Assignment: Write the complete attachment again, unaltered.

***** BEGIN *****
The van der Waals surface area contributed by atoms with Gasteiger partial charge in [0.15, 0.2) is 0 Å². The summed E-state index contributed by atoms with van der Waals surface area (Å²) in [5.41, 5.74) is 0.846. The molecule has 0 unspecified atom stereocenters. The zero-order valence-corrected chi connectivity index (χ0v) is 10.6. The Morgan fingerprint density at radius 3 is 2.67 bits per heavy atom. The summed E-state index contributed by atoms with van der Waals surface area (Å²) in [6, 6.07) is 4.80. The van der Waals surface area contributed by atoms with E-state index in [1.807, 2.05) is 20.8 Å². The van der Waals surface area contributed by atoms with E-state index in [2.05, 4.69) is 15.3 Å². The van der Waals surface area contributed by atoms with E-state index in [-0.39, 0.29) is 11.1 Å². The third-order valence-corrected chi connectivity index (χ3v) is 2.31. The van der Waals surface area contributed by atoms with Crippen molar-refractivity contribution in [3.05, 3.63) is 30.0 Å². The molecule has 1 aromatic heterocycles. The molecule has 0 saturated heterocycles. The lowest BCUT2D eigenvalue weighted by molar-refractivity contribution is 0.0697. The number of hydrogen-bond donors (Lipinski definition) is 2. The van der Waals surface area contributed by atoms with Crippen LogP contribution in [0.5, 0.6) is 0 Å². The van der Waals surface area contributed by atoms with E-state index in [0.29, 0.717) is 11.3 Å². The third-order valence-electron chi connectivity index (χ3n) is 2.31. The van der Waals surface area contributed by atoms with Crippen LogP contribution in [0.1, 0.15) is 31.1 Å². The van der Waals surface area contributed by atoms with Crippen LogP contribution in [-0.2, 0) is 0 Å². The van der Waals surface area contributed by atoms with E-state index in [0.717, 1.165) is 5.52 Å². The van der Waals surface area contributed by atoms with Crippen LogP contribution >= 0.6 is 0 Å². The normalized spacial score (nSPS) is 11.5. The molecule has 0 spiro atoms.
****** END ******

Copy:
The van der Waals surface area contributed by atoms with Gasteiger partial charge in [0.15, 0.2) is 0 Å². The summed E-state index contributed by atoms with van der Waals surface area (Å²) in [5.41, 5.74) is 0.846. The molecule has 0 unspecified atom stereocenters. The zero-order valence-corrected chi connectivity index (χ0v) is 10.6. The Morgan fingerprint density at radius 3 is 2.67 bits per heavy atom. The summed E-state index contributed by atoms with van der Waals surface area (Å²) in [6, 6.07) is 4.80. The van der Waals surface area contributed by atoms with E-state index in [1.807, 2.05) is 20.8 Å². The van der Waals surface area contributed by atoms with E-state index in [2.05, 4.69) is 15.3 Å². The van der Waals surface area contributed by atoms with E-state index in [-0.39, 0.29) is 11.1 Å². The third-order valence-corrected chi connectivity index (χ3v) is 2.31. The van der Waals surface area contributed by atoms with Crippen molar-refractivity contribution in [3.05, 3.63) is 30.0 Å². The molecule has 1 aromatic heterocycles. The molecule has 0 saturated heterocycles. The lowest BCUT2D eigenvalue weighted by molar-refractivity contribution is 0.0697. The number of hydrogen-bond donors (Lipinski definition) is 2. The van der Waals surface area contributed by atoms with Crippen LogP contribution in [0.5, 0.6) is 0 Å². The van der Waals surface area contributed by atoms with E-state index in [0.29, 0.717) is 11.3 Å². The third-order valence-electron chi connectivity index (χ3n) is 2.31. The van der Waals surface area contributed by atoms with Crippen LogP contribution in [0.1, 0.15) is 31.1 Å². The van der Waals surface area contributed by atoms with Crippen LogP contribution in [-0.2, 0) is 0 Å². The van der Waals surface area contributed by atoms with E-state index in [0.717, 1.165) is 5.52 Å². The van der Waals surface area contributed by atoms with Crippen LogP contribution >= 0.6 is 0 Å². The normalized spacial score (nSPS) is 11.5. The molecule has 0 spiro atoms.